Sturm is partial to the 2.5-mile Jeep Trail along the Missisquoi River because it showcases the largest and most intact silver maple-sensitive fern floodplain forest in Vermont. “Visitors will have the opportunity to see a variety of waterfowl, often white-tailed deer and almost certainly a few bald eagles,” he says.
Note: The Jeep Trail is closed in the second half of November for hunting season and from April 1 through August 1 for migratory bird breeding season.
Will you be in Philly this fall? Take a walk along the boardwalk or a trail at John Heinz National Wildlife Refuge at Tinicum.
The refuge is about 10 miles south of downtown, just across I-95 from Philadelphia International Airport. It features 10 miles of walking trails and 4.5 miles of canoe/kayak trails through tidal Darby Creek.
“It is difficult to pick a favorite trail on the refuge, as both the water trail and the trail along Warbler Woods will make you pause with the colors they bring,” says refuge manager Lamar Gore.
In this 90-second video, young Philadelphian Kevin Tran explains why the refuge is a great place to visit year-round. “Thirty minutes away, I don’t see red foxes. I don’t see river otters or bald eagles,” says Tran. “It’s such a nice place to be.”
“Fall at Umbagog National Wildlife Refuge is a splash of colors, wildlife and chilly temperatures. As waterfowl migration starts, the mountains surrounding Umbagog Lake turn brilliant shades of red, yellow and orange intermixed with the green of spruce and fir trees,” says refuge manager Paul Casey. “This is the perfect time to hike the Roost Trail overlooking the Magalloway River or better yet paddle the Magalloway River and see the wildlife up close.”
The moderately difficult, 1.1-mile walking trail winds through forest land above the Magalloway River. The paddling trail launches at the refuge headquarters and leads to Umbagog Lake and the Androscoggin River. Along either route, you might see moose, deer, eagles and other birds.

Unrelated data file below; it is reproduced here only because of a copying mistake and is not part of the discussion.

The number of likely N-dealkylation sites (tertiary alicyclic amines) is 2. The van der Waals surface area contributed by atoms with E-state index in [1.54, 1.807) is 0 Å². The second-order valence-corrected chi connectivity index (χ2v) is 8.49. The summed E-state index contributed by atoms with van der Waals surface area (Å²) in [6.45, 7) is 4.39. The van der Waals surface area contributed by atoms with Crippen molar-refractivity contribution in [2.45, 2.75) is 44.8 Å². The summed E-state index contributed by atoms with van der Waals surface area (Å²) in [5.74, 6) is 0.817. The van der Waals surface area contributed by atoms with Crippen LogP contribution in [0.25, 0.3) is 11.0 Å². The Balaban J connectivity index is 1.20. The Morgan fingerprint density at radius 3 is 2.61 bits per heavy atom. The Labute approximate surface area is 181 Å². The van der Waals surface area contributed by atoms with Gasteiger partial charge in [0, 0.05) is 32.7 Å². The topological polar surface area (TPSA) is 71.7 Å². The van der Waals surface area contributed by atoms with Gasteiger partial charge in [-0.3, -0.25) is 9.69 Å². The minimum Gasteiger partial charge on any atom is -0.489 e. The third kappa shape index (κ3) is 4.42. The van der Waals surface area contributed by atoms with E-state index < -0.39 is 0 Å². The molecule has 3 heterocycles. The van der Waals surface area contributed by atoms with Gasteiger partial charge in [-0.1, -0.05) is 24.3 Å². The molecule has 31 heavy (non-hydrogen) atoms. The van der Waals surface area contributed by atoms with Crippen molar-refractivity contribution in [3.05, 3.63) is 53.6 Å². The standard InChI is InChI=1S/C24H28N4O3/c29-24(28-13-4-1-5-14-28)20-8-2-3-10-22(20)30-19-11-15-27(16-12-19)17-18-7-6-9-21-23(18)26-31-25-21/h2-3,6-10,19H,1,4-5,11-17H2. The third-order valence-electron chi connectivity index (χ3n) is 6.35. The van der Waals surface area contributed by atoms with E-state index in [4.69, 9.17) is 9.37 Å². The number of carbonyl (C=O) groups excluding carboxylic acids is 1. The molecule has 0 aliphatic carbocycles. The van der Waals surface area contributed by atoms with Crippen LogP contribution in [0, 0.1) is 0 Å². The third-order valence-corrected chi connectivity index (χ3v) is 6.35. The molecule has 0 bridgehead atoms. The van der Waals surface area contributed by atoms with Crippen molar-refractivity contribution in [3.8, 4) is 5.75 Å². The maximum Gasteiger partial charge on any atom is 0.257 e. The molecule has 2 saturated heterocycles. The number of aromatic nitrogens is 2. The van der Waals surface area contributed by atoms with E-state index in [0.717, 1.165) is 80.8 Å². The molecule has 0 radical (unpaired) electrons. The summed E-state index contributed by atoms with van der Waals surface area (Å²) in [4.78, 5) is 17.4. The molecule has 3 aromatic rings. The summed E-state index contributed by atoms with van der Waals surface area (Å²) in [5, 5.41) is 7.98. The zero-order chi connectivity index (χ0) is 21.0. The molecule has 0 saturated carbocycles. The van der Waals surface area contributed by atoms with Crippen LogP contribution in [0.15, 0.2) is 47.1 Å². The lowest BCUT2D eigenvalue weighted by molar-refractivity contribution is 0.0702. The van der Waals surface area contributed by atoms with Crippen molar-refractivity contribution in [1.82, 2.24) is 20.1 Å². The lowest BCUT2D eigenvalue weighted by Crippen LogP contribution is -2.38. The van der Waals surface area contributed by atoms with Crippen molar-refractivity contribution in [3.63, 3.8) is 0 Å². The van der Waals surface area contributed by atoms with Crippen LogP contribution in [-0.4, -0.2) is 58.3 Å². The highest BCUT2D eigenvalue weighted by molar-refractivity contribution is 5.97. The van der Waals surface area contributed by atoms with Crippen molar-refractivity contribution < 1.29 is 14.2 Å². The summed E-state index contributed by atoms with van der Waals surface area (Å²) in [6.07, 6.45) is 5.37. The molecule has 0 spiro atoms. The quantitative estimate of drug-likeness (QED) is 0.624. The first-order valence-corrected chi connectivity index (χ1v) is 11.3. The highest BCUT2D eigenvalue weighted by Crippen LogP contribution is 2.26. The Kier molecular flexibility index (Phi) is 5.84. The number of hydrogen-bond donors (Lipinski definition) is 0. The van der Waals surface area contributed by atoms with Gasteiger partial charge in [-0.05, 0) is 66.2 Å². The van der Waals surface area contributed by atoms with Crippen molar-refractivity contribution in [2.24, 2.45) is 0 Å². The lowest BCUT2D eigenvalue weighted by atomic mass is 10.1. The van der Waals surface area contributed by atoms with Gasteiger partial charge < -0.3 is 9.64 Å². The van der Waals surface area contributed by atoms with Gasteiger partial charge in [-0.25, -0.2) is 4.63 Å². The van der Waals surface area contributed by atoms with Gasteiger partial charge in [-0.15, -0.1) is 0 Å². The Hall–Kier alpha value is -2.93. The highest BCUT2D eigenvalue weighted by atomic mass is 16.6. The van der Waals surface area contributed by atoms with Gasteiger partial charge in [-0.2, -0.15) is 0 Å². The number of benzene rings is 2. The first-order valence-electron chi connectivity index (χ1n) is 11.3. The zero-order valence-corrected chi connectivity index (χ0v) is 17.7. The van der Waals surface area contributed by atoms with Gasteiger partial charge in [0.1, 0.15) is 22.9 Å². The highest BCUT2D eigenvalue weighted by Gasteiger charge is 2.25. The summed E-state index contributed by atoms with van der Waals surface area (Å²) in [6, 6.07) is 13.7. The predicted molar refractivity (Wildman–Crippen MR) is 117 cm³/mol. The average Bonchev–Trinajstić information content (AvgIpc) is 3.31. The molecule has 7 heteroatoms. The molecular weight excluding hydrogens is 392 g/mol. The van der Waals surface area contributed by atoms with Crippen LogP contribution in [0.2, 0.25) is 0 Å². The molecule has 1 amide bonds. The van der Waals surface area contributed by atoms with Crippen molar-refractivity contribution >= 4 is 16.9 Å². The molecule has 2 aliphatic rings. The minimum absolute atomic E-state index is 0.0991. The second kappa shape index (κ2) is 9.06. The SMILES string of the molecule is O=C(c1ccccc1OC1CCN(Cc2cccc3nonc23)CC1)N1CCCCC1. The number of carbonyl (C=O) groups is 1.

At Iroquois National Wildlife Refuge in western New York, “the vibrant colors of seasonal change, along with the constant hum from duck and geese on the marshes, lets you know that fall has arrived,” says refuge manager Tom Roster. Thousands of migrating waterfowl gather on the refuge marshes, visible from four overlooks and five trails.
“Particularly during September and into October, the Great Bay National Wildlife Refuge landscape becomes a veritable poster child for the classic fall foliage look that New England is so well known for,” says visitor services manager Matt Poole. He recommends the William Furber Ferry Way Trail, a two-mile loop that passes through forest, goes along a beaver wetland and open fields, and offers a beautiful view of Great Bay itself. Deer, turkey, and many birds – both resident and migratory – are frequently encountered along the trail.
“Rachel Carson National Wildlife Refuge gives you a glimpse of what Maine looked like before the high-rises, before highways, before residents and tourists, back even to the time before Maine was settled and fall leaves and wildlife were the only tenants,” says former refuge intern Phoebe Clark.
Along the Carson Trail near refuge headquarters in Wells, Maine, there is a broad range of wildlife: chipmunks, squirrels, songbirds, Canada geese, wild turkeys, hidden raptors and the occasional deer, muskrat, raccoon or rabbit. “Because winter is fast approaching, wildlife that hibernate are extremely active as they forage for the months ahead,” Clark says. “The fall season also begins owl nesting, so the owls are active and often visible while creating their nests, mating, and incubating.”
Four other Northeast refuges that offer gorgeous autumn tableaus are:
- Occoquan Bay National Wildlife Refuge, 25 miles south of Washington, DC, in Virginia
- Sunkhaze Meadows National Wildlife Refuge, 12 miles northwest of Orono, Maine
- Patuxent Research Refuge, between Washington, DC, and Baltimore, Maryland
- Wapack National Wildlife Refuge, 25 miles northwest of Nashua, New Hampshire
To find a refuge near you, please go to the Visit the National Wildlife Refuge System page and scroll down to the interactive map.